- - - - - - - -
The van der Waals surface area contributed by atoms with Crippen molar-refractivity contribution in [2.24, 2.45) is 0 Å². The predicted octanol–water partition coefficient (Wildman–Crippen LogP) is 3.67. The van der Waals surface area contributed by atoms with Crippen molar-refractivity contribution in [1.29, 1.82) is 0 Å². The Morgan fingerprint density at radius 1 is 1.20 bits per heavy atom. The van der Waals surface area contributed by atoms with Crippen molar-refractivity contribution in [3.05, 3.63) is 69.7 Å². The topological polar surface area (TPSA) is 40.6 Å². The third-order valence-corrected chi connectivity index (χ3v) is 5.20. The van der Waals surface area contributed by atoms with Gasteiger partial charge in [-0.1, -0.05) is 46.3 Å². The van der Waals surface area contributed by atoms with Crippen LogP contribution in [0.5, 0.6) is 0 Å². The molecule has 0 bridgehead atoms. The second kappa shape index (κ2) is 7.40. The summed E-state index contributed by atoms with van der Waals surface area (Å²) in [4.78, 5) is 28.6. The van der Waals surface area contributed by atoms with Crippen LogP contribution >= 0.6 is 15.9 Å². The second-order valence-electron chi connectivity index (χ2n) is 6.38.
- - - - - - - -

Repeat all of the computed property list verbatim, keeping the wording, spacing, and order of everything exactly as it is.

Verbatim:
The van der Waals surface area contributed by atoms with Crippen molar-refractivity contribution in [2.24, 2.45) is 0 Å². The predicted octanol–water partition coefficient (Wildman–Crippen LogP) is 3.67. The van der Waals surface area contributed by atoms with Crippen molar-refractivity contribution in [1.29, 1.82) is 0 Å². The Morgan fingerprint density at radius 1 is 1.20 bits per heavy atom. The van der Waals surface area contributed by atoms with Crippen molar-refractivity contribution in [3.05, 3.63) is 69.7 Å². The topological polar surface area (TPSA) is 40.6 Å². The third-order valence-corrected chi connectivity index (χ3v) is 5.20. The van der Waals surface area contributed by atoms with Gasteiger partial charge in [-0.1, -0.05) is 46.3 Å². The van der Waals surface area contributed by atoms with Crippen LogP contribution in [0.5, 0.6) is 0 Å². The molecule has 0 bridgehead atoms. The second kappa shape index (κ2) is 7.40. The summed E-state index contributed by atoms with van der Waals surface area (Å²) in [4.78, 5) is 28.6. The van der Waals surface area contributed by atoms with Crippen LogP contribution >= 0.6 is 15.9 Å². The second-order valence-electron chi connectivity index (χ2n) is 6.38.